“Today it is hard to credit the importance that the Middle Ages attached to prophecies, at that time taken so seriously that King Henry VII was to declare them against the law on the grounds of political danger.” The above quote is taken from The Usurper King by Marie Louise Bruce, the usurper of… Continue reading Two Lancastrian King Henrys and their use of prophecies….
Ela of Salisbury has been called a ‘towering female figure of the 13th’ century by historian Linda Elizabeth Mitchell. However, outside of some quarters in Wiltshire, she is not terribly well known. What is even less commented on than her accomplishments is her genealogy. She is a foremother to Richard III and Edward IV in… Continue reading Ela of Salisbury, Sheriff, Abbess, and Ancestor of Kings
“….But the yeere 1606, the fourth of King James, the ryver of Severn rose upon a sodeyn Tuesday mornyng the 20 of January beyng the full pryme day and hyghest tyde after the change of the moone by reason of a myghty strong western wynde….” John Paul, Vicar of Almondsbury In ‘A True Report of… Continue reading Was it a spring tide in 1607? Was it a storm? No, it was a tsunami! Or was it….?
My next book – due for release in October, all being well – is about Henry II and Eleanor of Aquitaine. They were one of Europe’s most fabulous power couples, ruling lands that spread from the North Sea to the Mediterranean. Eleanor was nine years Henry’s senior. When they married in 1152, he was a… Continue reading Eleanor the Crusader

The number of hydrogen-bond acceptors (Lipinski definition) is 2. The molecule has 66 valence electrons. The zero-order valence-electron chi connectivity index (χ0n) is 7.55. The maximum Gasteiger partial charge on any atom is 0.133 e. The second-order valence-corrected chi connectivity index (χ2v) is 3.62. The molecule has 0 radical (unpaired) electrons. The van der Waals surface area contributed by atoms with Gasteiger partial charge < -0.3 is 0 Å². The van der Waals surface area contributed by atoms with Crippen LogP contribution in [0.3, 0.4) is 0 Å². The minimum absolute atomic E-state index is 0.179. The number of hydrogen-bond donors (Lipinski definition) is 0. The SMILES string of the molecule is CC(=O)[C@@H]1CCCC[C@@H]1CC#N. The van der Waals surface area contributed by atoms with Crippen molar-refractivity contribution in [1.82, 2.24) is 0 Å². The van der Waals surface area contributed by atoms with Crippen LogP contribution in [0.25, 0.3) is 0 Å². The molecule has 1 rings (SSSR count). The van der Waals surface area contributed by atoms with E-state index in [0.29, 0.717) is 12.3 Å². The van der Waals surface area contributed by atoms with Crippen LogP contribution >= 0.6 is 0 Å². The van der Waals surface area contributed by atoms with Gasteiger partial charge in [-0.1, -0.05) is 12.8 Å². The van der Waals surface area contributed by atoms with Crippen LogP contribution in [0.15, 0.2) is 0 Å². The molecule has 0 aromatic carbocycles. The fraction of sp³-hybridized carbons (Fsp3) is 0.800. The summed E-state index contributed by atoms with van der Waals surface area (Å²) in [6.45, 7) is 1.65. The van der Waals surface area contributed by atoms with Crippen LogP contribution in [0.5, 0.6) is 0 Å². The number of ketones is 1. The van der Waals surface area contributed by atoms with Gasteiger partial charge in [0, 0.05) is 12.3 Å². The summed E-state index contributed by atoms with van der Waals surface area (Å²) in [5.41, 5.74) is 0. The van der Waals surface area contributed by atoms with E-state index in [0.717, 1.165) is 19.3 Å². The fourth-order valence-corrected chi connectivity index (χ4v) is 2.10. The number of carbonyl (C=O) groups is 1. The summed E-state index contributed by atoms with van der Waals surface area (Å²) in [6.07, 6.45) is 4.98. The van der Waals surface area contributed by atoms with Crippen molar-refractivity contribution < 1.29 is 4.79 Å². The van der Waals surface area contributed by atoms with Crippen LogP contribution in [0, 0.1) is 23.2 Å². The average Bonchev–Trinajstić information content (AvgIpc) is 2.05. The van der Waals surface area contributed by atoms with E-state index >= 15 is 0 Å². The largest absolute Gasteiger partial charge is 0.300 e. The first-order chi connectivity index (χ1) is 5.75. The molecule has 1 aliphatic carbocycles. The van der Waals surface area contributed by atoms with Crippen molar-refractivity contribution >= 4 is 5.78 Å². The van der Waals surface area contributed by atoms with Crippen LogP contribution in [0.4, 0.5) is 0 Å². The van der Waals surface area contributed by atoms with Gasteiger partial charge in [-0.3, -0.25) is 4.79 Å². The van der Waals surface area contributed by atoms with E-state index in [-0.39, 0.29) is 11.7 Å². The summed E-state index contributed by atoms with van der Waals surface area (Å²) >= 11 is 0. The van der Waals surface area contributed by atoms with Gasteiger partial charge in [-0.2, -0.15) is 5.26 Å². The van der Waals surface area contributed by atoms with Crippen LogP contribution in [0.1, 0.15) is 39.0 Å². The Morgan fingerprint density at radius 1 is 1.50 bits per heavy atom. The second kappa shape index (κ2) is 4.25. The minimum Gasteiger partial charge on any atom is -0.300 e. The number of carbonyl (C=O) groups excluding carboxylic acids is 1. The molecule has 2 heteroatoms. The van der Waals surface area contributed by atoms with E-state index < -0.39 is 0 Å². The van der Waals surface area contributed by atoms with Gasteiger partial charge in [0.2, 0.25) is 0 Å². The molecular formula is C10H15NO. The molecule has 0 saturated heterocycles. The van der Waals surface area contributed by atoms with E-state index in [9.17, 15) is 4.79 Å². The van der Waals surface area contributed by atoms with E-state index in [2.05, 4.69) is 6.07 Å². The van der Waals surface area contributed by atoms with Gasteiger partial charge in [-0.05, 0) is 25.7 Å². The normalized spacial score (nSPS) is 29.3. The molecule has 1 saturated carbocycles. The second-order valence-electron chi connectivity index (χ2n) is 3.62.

I prefer to think of the 2nd (Howard) Duke of Norfolk as the great John Howard’s son…Anne Boleyn, fascinating as she was, is not of such great interest to devotees of the House of York, and Richard III in particular. John Howard, 1st Duke of Norfolk, was, of course, killed at Bosworth, and Thomas Howard… Continue reading Anne Boleyn’s grandfather? Or John Howard’s son….!
It is a fact that in this modern age most of us frown upon the ancient practice of hunting with hounds, whether on horseback or not, but in times gone by, such things were commonplace and accepted. I’m not here to promote a debate on the rights and wrongs of hunting, but to mention a… Continue reading The legend of Fowlescombe Manor….
Following an unsuccesful Viking raid in 924, the battle of Maldon took place in August 991 and the result was a victory for the Norse invaders. Byrthnoth, the Essex earldorman who led the Saxons that day, was among those killed and Ethelred II instituted payment of the “Danegeld” to pacify the Vikings. This Byrthnoth statue… Continue reading Maldon
In writing Stephen and Matilda: Cousins of Anarchy, I was keen to apply the same narrow-eyed pursuit of solid facts that I hope comes across in my books on the Wars of the Roses. More than being about battles and, well, anarchy, I wanted to discover the real personalities behind the stories, the people who… Continue reading The Death of Robert, Earl of Gloucester
As a member of the Mortimer History Society, I have been notified that the above book has been greatly reduced in price at Oxbow Books. I’ve ordered it – including £4 postage! The blurb for the book is as follows:“The medieval battlefield was a place of spectacle and splendour. The fully-armed knight, bedecked in his… Continue reading A book about heraldry and livery on the medieval battlefield….
Michele Schindler’s seminal biography of Francis Viscount Lovell, one of the trio named in Colyngbourne‘s doggerel, is published today. Hopefully, it will go towards solving the great mystery of his fate. Could he really have suffocated in a Minster Lovell chamber, after the estate was given to Jasper “Tudor”? Could he have ended his days… Continue reading Doggeing “Tudor” footsteps?